Hundreds of Emmy voters packed the Netflix FYSEE space to attend a screening of Grace & Frankie, the Emmy nominated comedy celebrating aging with grace. Voters were treated to a screening of Season Five Episodes as well as a star-studded panel featuring Jane Fonda, Lily Tomlin, Martin Sheen, Sam Waterston, and co-creator Howard J. Morris.
The panel of legendary performers boasts a collective 2 Oscars with 9 nominations. 10 Golden Globes with 38 nominations, and 9 Emmys with 48 total nominations. The four actors long Hollywood resume was a clear draw for audiences as Fonda remembered her time with Redford on Barefoot in the Park or becoming a star during Cat Ballou and as Waterston told stories of his first Broadway role in Oh Dad, Poor Dad, Mama’s Hung You In The Closet and I’m Feeling so Sad.
Beyond the chemistry of its two stars and their ex-husbands, Grace & Frankie has become an undeniable anthem for an American generation that has largely been forgotten in the media. As Sam Waterston pointed out we now spend an entire third of our lives in our elder years and Grace & Frankie proves that it can be fun.
Co-Creator Howard J. Morris credits the unique perspective of Grace & Frankie to primarily focusing on hope. “It’s present through everything that we write. This is not a cynical show. It is proof that your life isn’t over when you think it is and a whole lot of people can relate to that.”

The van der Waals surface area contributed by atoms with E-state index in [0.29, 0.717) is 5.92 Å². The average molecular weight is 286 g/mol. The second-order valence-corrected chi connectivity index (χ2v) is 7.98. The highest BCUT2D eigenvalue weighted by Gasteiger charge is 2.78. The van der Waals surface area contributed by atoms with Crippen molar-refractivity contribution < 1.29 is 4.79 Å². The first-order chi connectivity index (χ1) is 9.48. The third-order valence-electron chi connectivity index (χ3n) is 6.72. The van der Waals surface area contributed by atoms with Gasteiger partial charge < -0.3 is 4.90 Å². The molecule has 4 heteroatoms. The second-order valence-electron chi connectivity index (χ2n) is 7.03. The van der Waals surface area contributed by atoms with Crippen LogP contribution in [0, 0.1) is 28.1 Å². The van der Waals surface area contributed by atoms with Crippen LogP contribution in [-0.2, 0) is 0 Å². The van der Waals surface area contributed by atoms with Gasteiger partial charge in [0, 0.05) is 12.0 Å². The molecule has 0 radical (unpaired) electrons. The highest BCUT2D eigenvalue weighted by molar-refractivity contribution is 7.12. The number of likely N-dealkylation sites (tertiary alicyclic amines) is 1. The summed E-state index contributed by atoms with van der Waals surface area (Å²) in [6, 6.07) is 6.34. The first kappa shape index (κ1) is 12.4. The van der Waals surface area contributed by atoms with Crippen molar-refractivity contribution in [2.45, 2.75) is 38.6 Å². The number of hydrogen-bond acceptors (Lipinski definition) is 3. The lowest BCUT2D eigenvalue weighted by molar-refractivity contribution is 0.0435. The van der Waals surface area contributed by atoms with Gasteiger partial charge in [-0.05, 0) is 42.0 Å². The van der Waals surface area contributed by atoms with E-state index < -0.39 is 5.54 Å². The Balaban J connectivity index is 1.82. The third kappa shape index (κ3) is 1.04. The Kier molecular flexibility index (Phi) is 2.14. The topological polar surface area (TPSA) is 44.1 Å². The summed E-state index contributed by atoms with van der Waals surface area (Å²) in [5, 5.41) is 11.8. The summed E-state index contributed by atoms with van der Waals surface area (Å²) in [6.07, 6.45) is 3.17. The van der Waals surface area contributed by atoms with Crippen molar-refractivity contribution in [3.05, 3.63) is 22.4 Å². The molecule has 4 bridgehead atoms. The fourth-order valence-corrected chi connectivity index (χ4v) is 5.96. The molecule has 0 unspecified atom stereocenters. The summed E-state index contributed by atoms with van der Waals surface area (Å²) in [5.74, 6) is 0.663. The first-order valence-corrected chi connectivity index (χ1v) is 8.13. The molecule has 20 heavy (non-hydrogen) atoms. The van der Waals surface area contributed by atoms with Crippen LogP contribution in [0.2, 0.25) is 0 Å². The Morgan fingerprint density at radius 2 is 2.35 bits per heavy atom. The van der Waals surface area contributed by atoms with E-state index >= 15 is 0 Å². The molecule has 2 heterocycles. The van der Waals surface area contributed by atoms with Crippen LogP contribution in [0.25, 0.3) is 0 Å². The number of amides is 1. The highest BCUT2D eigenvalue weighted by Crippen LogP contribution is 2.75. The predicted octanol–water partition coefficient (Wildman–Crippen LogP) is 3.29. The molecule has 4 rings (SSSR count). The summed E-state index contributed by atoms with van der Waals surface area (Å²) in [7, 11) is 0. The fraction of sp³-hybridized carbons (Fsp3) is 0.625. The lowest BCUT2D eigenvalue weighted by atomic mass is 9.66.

Grace & Frankie in its later seasons has also featured an A-List roster of guest performers including Nicole Richie, Lisa Kudrow, and Estelle Parsons. Martin Sheen revealed that Elliot Gould will be featured in the upcoming sixth season as well as Mary Steenburgen. Some of Jane’s favorite guests have been the trifecta of handsome costars; Sam Elliott, Craig T. Nelson, and Peter Gallagher.
Overall Sam Waterston and the rest of the cast wanted to stress that Grace & Frankie is a show that can prioritize having fun while also addressing serious issues that we will all eventually face. Throughout the fifth season, we saw characters address their changing health, battle age discrimination in the workplace, and fight for a more accessible world. As Waterston described the sentiment: “Important and serious are not the same thing. I think the show is important but not serious.”